When developing a software solution, context is incredibly important. In our ongoing work with the Atlas of Environmental Health, we are preparing for the development of a treatment system – and what better way to start planning a new tool than to get out there and do it yourself!
Deep in discussion about technology and treatments at Ashfield Flats
Environmental Health Officers from the City of Bayswater hosted us for a morning out at the Ashfield Flats site, where the team developing and supporting the Atlas (Serge, James, Tracey and myself) along with Peter Neville from the Department of Health, took us through the various types of treatments that are undertaken for mosquitoes. This involved investigating a range of different treatments including;
- Dipping for mosquito larvae in standing water, and spot treatments
- Various solid treatments including pellets and briquets, and
- Fogging treatments using liquid chemicals.
Some of the chemicals involved in treatment
We learned about the chemicals that are being used, the methods of application and equipment as well. We saw how simple equipment from your friendly hardware store were put to use, how backpack foggers are operated, and how application techniques over the years have resulted in ingenious and cost-effective methods like floating briquets for tidal areas. We even got to see the amphibious Argo in action which sprays out the pellets across larger areas of mixed land and water.
Serge gets a ride in the Argo
We came along to this session to learn about treatment from those who are on the ground, and by the end of it we were very aware of the different nuances. Watching how the team did their field work gave us a bunch of ideas and plans around workflows and constraints that will shape our new treatment system. Ultimately, a solid grounding on how people do their work means that we can build tools that actually help them, and make their lives easier… which is precisely what we have been engaged to do.
What really struck us was that monitoring and treatment of mosquitoes is one of many areas of work these Environmental Health Officers need to attend to – so streamlining data discovery, collection and reporting is critical to our project success. The learning process for us as developers is a continual one, and trips like this one are a great way to build up that knowledge.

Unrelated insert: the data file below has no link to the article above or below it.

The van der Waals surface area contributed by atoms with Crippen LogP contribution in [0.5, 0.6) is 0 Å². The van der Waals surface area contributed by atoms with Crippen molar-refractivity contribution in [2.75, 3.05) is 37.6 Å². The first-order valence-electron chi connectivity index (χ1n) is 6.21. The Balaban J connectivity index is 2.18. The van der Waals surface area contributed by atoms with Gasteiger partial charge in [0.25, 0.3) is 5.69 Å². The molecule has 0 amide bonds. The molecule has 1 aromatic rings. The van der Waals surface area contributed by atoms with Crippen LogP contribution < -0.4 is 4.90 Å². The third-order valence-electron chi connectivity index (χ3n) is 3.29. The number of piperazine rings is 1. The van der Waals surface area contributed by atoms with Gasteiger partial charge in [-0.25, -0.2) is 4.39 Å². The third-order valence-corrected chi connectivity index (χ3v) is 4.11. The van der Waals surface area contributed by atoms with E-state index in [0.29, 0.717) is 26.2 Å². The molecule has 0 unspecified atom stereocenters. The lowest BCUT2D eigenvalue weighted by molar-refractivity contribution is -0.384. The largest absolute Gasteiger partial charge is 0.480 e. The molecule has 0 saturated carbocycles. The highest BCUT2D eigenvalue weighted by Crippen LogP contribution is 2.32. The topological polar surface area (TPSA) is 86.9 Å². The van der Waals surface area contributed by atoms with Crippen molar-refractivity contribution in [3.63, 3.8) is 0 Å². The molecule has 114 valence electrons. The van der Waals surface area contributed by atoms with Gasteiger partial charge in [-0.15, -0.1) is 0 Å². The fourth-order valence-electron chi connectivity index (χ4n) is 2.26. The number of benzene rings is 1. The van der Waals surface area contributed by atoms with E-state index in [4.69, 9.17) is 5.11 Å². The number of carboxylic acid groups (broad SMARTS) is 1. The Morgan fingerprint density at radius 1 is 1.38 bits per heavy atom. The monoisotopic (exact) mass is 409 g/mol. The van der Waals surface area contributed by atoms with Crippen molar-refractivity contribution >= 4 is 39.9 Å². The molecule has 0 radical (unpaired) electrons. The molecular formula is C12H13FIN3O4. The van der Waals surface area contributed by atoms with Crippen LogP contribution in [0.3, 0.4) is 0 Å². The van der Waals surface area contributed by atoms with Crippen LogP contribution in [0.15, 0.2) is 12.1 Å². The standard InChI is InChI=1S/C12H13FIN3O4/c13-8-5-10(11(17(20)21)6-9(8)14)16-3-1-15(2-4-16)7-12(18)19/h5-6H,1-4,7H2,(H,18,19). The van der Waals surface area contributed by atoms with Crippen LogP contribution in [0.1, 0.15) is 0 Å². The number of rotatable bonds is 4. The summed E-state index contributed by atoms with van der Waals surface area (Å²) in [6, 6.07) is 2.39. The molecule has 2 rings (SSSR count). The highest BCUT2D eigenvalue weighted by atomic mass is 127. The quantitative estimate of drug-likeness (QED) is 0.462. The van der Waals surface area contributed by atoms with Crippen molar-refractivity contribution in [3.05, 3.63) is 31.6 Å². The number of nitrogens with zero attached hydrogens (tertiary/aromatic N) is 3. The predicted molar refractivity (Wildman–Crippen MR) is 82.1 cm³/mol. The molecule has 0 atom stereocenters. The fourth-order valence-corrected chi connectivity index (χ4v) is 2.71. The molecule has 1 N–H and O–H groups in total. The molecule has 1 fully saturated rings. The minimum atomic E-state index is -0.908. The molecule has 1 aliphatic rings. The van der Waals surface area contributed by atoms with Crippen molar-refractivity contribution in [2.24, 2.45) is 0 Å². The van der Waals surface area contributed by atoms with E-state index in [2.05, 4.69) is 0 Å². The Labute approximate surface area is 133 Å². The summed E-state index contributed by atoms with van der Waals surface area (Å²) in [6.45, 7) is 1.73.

Our first version of the treatment system will focus on spot treatment – while larval monitoring is underway – and this will eventually connect to a chemical stock management system we are currently working on, so that chemicals are automatically used from a managed stockpile. We’ve also looked in the past at aerial treatment systems (i.e. helicopters!) and we’ve still got some way to go to revisit how to deal (in our system) with large treatment areas using these sorts of treatment workflows and stock management methods.
The Atlas continues to be developed as we write this blog, thanks to additional funding from the Victorian Department of Health and Human Services; and, we’ll be producing an update to the system for all groups who use it at the end of the mozzie “season” (which isn’t that far away!). We did get to demonstrate some of these new features at a sneak peek we did after the treatments “field trip” at the local City of Bayswater offices, to a number of the Local Governments that are already using the Medical Entomology component of the Atlas, along with the associated Mosquito Monitoring mobile app.